No ethical approval was required, because experiments were performed on primary cultured mouse cells, and on neurons derived from mouse cell lines. Also for the in situ hybridization and immunhistochemistry experiments performed on mouse brain sections no ethical approval was required, because no experimentation on living animals was done.

Cell culture, in vitro differentiation of ES cells, transfection and aggregation assay

Homozygous N-cadherin knockout, mouse ES cells were provided by Dr. R. Kemler, Max-Planck-Institute for Immunobiology, Freiburg, Germany [35]. The mouse ES cell line LF2 (wildtype ES cells) was obtained from Dr. I. Chambers, Institute for Stem Cell Research, Edinburgh, UK [67].

Homozygous N-cadherin knockout, mouse ES cells [35], [68] were cultivated on mouse embryonic feeder cells using a standard protocol. In vitro differentiation of ES cells occurred upon formation of embryoid bodies. ES cell derived neurons were purified by immunopanning with L1 antibodies and further cultured on glial feeder cells [18], [37]. Foetal cortical neurons were obtained from wildtype C57BL/6 mice and from homozygous floxed N-cadherin mice [42] and were cultured using a standard protocol [18], [36]. ES cell derived neurons and cultured cortical neurons were transfected using Lipofectamine 2000 (Invitrogen) according to the manufactureŕs instructions [69]. The following plasmids were used: pEGFP-N1 (EGFP, Clontech); pMS149.1 (full-length mouse N-cadherin, provided by Dr. R. Kemler); pBS598 EF1alpha-EGFPcre (creEGFP, addgene, from Dr. B. Sauer); pDsRed2-VAMP2 (provided by Dr. T. Dresbach); pGW1 PSD95-EGFP, provided by Dr. D. Bredt).

To functionally check the N-cadherin construct, a cell aggregation assay was performed with CHO cells that were transfected with N-Cadherin vector or water control using jetPEI (Peqlab, Erlangen, Germany). 24 h after transfection cells were dispersed to a single cell solution by trypsinization with 0,125% trypsin in EBSS (Ca2+ and Mg2+ free) plus 5 mM CaCl2 for 7 min. Trypsin was neutralized with 10% FBS and cells were washed once with EBSS plus 5 mM CaCl2. Then cells were resuspended to 2,5×105/ml in EBSS containing 0.2% BSA in either the presence or absence of 5 mM CaCl2. For aggregation cells were added to a 24-well TC-plate (0.5 ml/well) and incubated for 1 hr at 37°C. During this time the plate was gently shaked every 15 min. Aggregate formation was observed with a Zeiss PrimoVert Microscope, using a 10× objective.

Electrophysiology and data analysis

Whole-cell patch-clamp recordings were performed using standard conditions [28] at a holding potential of −60 mV. Patch pipette solution contained 110 mM KCl, 0,25 mM CaCl2, 10 mM EGTA, 20 mM Hepes, pH = 7.3. Extracellular solution contained 130 mM NaCl, 5 mM KCl, 1 mM MgCl2, 2,5 mM CaCl2, 20 mM Hepes, pH = 7.3. AMPA receptor mediated miniature EPSCs were isolated by addition of 1 µM TTX and 10 µM gabazine to the extracellular solution. AMPA mEPSCs were completely blocked by addition of 10 µM DNQX. Autaptic AMPA receptor mediated EPSCs were elicited by triggering action potentials with short (1ms) depolarizing pulses and were recorded in the presence of elevated extracellular Ca2+ (5 mM) and 10 µM gabazine at a holding potential of −60 mV. About 1–3 cells were recorded per culture dish. Postsynaptic currents were quantitatively analysed using Mini Analysis software (Synaptosoft) and pCLAMP 9 software (Molecular Devices).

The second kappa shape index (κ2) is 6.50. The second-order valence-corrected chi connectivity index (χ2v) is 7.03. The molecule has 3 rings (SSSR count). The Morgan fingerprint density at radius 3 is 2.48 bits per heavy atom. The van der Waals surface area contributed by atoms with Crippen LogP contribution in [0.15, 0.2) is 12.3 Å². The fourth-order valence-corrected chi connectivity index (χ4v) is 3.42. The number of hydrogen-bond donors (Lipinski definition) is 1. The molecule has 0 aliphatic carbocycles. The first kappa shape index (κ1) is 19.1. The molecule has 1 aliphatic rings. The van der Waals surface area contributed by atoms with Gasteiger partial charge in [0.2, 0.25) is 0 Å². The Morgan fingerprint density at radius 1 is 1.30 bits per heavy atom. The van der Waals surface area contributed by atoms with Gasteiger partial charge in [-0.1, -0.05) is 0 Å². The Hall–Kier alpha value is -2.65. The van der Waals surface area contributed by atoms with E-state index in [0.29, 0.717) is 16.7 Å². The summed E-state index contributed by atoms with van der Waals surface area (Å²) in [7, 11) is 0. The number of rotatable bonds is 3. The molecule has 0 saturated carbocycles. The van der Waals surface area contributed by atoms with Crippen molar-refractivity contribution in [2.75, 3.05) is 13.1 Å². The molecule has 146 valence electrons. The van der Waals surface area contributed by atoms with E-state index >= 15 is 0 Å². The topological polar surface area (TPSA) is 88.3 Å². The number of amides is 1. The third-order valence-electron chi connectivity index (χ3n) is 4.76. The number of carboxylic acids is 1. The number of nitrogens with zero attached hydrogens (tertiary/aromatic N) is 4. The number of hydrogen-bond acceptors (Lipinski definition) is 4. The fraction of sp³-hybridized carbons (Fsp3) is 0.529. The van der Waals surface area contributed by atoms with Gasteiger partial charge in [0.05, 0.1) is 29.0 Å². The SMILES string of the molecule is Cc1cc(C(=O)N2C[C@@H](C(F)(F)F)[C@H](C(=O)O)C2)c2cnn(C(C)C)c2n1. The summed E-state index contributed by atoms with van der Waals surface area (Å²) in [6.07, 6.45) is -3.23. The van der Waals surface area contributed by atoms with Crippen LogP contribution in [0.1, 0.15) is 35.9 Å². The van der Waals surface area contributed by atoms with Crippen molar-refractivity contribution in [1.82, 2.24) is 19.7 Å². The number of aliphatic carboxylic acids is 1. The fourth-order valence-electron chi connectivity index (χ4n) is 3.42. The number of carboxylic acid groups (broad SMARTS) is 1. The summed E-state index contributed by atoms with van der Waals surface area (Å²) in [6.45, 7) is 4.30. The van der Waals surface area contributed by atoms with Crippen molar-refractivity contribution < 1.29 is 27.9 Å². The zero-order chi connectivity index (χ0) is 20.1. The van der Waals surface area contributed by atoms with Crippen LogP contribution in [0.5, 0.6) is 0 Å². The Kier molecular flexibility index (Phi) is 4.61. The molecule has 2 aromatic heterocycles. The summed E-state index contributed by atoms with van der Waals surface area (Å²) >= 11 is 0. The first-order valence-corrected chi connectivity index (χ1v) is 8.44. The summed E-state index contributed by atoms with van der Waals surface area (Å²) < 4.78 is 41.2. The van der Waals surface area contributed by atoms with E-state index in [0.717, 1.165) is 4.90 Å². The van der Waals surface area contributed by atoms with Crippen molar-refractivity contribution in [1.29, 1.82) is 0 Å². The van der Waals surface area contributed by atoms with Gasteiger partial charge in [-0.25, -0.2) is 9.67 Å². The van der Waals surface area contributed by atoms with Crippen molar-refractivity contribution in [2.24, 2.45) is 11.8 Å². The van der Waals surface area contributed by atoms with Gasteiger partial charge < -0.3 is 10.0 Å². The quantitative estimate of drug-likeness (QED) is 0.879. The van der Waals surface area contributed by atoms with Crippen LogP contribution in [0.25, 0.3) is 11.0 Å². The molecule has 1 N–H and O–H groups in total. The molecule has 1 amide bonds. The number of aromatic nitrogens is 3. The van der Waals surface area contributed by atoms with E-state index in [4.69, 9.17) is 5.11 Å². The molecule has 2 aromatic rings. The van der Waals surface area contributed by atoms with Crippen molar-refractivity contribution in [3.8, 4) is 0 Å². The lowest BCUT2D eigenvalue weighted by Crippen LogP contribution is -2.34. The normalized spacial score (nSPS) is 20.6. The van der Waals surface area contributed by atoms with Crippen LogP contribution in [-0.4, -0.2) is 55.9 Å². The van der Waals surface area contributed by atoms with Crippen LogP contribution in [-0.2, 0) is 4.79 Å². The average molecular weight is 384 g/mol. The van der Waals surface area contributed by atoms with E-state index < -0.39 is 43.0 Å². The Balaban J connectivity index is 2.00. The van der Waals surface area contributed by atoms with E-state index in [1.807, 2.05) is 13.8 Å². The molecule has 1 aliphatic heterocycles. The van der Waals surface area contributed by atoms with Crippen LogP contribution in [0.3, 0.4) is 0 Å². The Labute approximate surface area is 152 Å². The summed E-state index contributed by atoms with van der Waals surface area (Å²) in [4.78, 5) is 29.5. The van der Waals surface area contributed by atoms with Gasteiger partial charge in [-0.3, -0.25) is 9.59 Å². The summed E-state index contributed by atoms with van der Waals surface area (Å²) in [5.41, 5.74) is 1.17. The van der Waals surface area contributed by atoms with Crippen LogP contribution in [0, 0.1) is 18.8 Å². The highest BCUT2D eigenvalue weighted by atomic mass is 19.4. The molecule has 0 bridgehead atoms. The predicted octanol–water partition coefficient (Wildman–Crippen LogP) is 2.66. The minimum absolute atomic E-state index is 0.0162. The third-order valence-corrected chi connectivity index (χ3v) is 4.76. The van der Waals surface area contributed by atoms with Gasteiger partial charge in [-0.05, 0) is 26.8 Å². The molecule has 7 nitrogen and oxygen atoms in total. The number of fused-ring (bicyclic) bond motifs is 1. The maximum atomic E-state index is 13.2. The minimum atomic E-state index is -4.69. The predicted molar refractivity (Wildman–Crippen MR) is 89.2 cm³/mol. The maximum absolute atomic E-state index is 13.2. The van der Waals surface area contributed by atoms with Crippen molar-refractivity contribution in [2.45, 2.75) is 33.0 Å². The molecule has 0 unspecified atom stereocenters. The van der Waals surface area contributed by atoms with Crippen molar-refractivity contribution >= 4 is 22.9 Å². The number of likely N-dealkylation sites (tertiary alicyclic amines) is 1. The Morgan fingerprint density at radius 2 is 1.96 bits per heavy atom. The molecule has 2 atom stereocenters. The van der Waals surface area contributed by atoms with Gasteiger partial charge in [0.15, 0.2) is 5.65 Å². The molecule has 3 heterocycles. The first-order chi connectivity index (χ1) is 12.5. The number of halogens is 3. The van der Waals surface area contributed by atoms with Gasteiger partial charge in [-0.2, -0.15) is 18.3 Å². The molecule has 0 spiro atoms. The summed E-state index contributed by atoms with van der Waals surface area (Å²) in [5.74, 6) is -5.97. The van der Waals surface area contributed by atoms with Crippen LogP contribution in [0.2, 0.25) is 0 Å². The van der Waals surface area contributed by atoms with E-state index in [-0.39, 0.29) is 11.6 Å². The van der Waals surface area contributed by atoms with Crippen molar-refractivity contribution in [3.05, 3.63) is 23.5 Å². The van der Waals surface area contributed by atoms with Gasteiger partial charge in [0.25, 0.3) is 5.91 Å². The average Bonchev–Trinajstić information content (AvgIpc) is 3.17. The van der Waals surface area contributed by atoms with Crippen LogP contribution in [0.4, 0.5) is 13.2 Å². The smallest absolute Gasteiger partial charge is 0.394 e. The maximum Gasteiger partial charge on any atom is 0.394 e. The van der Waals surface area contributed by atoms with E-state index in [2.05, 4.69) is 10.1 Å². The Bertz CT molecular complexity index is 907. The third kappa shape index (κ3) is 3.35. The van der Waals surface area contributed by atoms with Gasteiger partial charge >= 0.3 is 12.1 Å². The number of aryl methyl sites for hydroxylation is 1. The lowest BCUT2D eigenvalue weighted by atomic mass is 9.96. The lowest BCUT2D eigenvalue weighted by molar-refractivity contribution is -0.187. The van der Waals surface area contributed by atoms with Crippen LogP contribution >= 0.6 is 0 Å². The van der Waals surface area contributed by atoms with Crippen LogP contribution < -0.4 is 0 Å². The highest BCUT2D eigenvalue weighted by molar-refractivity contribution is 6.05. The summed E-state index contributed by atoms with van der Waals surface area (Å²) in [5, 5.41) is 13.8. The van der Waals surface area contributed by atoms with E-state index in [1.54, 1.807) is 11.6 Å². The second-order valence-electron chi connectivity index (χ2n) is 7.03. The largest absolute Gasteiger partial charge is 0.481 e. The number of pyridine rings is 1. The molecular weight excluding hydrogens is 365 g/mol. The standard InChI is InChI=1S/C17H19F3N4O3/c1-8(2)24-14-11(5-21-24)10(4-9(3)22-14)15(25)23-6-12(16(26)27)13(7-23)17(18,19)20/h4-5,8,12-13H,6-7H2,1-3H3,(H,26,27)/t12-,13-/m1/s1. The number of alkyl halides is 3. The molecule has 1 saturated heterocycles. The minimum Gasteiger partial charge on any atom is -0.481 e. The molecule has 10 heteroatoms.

Immunocytochemistry, fluorescence imaging and data analysis

Immunocytochemical stainings for VAMP2 and N-cadherin were performed using a standard protocol [18]. For N-cadherin stainings, we partially used sandwich cultures enabling separation of neurons and glial cells. Primary antibodies used were mouse-anti-VAMP2 (Synaptic Systems), rabbit anti-N-cadherin (Abcam; antibody against C-terminal region), and mouse anti-N-cadherin (BD Biosciences). Fluorescence imaging was performed using an inverted Axiovert 200M deconvolution microscope (Zeiss) in combination with a CoolSNAP ES CCD camera (Photometrics) [18]. Deconvolution of original images was performed using AutoDeblur software (Visitron Systems) and maximum intensity images were calculated from z-stacks using MetaMorph software (Visitron Systems). Further digital image processing was performed by thesholding and low-pass filtering the image prior to quantitatively analysing synaptic puncta. About 2–5 neurons were analysed per culture dish. Morphometric analysis of EGFP expressing neurons was done using MetaVue software (Visitron Systems). To determine total axonal branch length, individual axons were traced from their endpoints back to a single small caliber process at the cell soma. About 1–3 neurons were analysed per culture dish.

N-cadherin in situ hybridization and immunostaining of sections